Cassini readings from Enceladus show a thin icy crust and surprising heat below
by Jessica Hall
Cassini found cryovolcanoes at the south pole of Enceladus, the sixth-largest moon of Saturn, back in 2005. These jets originate from the “tiger stripes,” four warm fractures in the moon’s icy surface. The chemical composition of the geysers points to a briny underground ocean that might extend the whole way to Enceladus’ rocky core, similar to the sub-surface ocean that is thought to exist on Jupiter’s moon, Europa. Now a new study has been published that agrees with the 2005 results, and sheds further light.
“During this flyby, we obtained the first and, unfortunately, only high-resolution observations of Enceladus’ south pole at microwave wavelengths,” said lead author Alice Le Gall in a statement. Le Gall is an associate member of the Cassini RADAR instrument team. “These observations provide a unique insight into what is going on beneath the surface. They show that the first few meters below the surface of the area that we investigated, although at a glacial 50–60 K, are much warmer than we had expected: likely up to 20 K warmer in some places.”
Neither solar illumination nor Saturn’s heating can explain this difference in temperature, so there must be an additional source of heat. Le Gall and colleagues think that the anomalous warmth is because of tidal stresses on the moon as it moves through its eccentric orbit around Saturn.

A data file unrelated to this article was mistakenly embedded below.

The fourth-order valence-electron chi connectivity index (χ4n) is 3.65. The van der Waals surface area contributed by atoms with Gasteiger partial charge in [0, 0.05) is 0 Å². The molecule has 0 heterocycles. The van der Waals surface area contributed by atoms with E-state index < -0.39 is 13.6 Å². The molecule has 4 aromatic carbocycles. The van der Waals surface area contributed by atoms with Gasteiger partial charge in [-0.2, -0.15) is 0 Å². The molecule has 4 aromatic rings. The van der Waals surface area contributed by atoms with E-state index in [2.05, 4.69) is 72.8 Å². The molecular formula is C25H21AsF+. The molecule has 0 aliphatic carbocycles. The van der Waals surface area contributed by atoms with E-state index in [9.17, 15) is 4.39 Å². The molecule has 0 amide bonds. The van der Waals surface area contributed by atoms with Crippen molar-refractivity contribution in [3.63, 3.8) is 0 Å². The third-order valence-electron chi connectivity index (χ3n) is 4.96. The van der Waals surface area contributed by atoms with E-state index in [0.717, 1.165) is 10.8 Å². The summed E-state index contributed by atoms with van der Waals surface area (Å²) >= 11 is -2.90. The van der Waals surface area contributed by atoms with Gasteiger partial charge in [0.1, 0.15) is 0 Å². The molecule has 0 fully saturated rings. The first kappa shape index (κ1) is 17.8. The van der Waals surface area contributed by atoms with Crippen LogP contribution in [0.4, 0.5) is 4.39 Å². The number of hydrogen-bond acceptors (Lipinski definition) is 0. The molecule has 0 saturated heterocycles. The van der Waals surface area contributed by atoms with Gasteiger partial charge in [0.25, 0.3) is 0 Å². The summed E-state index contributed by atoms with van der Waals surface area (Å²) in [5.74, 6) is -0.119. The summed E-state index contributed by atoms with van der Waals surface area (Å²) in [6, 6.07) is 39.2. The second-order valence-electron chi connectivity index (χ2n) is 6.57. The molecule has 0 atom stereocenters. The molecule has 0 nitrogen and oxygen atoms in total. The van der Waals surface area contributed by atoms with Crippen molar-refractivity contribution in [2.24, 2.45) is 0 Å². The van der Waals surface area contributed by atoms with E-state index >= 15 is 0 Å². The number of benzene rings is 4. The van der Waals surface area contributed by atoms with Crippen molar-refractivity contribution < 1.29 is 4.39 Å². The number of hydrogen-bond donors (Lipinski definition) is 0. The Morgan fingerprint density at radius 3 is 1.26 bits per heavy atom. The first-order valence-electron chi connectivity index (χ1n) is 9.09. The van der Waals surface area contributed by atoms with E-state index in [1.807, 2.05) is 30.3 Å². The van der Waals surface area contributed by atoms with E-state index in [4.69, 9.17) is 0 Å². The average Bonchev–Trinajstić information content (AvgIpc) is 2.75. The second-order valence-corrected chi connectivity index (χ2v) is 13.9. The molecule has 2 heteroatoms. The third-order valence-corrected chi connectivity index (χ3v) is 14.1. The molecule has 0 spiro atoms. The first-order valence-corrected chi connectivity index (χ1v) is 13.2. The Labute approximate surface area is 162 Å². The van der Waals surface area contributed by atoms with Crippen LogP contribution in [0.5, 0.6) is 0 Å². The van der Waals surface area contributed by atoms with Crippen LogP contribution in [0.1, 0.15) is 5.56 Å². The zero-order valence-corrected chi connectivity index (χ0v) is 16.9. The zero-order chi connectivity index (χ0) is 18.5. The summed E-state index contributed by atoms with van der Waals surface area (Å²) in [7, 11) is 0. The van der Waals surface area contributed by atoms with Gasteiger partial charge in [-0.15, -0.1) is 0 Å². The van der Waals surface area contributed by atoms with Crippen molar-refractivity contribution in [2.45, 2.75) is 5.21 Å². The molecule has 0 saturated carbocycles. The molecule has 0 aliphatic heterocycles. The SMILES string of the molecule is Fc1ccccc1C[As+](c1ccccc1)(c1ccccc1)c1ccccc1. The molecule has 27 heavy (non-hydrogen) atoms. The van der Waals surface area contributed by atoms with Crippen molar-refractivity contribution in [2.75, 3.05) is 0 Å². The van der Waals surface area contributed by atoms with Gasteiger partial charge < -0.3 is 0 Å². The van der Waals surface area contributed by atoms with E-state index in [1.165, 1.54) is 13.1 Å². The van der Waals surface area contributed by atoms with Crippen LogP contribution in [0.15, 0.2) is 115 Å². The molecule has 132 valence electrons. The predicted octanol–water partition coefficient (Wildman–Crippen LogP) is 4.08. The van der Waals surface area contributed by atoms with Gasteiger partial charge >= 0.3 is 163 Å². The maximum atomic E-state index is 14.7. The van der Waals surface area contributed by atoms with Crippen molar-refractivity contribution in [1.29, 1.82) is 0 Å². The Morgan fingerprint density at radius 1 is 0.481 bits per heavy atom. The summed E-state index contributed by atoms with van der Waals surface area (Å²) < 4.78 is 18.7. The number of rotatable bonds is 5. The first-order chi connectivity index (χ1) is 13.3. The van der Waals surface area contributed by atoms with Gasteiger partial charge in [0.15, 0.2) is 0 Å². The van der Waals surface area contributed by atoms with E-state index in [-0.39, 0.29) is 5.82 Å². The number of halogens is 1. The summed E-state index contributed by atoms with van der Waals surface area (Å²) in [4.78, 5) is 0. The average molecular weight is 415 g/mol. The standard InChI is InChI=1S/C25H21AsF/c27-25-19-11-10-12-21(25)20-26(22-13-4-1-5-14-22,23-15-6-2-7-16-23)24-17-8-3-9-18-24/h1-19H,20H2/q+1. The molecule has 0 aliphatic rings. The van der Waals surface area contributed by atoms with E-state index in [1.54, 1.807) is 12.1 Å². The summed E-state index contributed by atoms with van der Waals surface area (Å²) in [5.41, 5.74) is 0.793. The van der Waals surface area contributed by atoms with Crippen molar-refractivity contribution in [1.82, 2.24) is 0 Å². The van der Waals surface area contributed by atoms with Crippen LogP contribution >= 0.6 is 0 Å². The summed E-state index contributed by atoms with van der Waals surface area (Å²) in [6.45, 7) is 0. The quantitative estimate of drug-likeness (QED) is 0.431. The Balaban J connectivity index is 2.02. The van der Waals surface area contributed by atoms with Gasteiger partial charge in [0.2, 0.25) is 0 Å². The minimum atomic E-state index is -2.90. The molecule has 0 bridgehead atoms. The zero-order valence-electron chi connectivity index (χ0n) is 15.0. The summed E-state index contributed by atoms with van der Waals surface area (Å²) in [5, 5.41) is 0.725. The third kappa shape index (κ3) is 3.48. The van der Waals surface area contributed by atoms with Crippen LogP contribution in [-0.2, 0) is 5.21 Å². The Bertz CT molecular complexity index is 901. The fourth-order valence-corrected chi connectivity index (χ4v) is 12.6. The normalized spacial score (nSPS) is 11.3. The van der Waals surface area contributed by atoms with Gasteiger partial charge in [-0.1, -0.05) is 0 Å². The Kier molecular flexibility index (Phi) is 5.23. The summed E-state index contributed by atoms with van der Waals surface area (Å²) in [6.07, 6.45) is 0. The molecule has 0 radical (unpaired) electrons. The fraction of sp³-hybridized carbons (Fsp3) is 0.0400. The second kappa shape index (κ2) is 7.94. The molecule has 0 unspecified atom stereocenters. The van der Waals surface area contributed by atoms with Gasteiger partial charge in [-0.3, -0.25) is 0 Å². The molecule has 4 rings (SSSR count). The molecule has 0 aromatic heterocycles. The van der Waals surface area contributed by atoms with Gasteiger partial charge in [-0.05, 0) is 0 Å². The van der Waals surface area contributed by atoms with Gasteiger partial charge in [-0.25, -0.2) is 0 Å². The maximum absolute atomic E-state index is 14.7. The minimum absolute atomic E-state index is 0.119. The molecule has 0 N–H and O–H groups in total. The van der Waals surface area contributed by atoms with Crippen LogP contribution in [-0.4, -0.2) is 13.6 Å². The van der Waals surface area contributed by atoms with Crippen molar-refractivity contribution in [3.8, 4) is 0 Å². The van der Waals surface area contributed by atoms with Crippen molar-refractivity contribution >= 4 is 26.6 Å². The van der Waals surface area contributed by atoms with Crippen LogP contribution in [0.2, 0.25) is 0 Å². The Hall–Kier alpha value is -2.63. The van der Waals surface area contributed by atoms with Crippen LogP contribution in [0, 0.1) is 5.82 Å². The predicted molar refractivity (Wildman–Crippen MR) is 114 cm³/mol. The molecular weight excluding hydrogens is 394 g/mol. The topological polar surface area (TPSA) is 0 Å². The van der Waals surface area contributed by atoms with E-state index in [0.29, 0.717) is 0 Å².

But that’s not all Cassini found. The icy crust of Enceladus has an average depth of 18–22 km, but the ice shell gets as thin as an eggshell around the south pole. It appears to be less than 5 km thick there. The moon’s four tiger stripes are in this area, making it highly that the reduced crust thickness, the 130km long stripes, and the warmer temperatures are all related. The tiger stripes also lack impact craters, implying that they’re a young formation that occurred relatively recently. And while the surface of Enceladus is typically covered in a blanket of very fine-grained water ice, the areas around the tiger stripes are coarse. CO2 and simple organic compounds have also been found within the tiger stripes (and nowhere else on Enceladus).
“Finding temperatures near these three inactive fractures that are unexpectedly higher than those outside them adds to the intrigue of Enceladus,” said Cassini Project Scientist Linda Spilker from the JPL. “What is the warm underground ocean really like and could life have evolved there? These questions remain to be answered by future missions to this ocean world.”
Originally published at www.extremetech.com on March 16, 2017.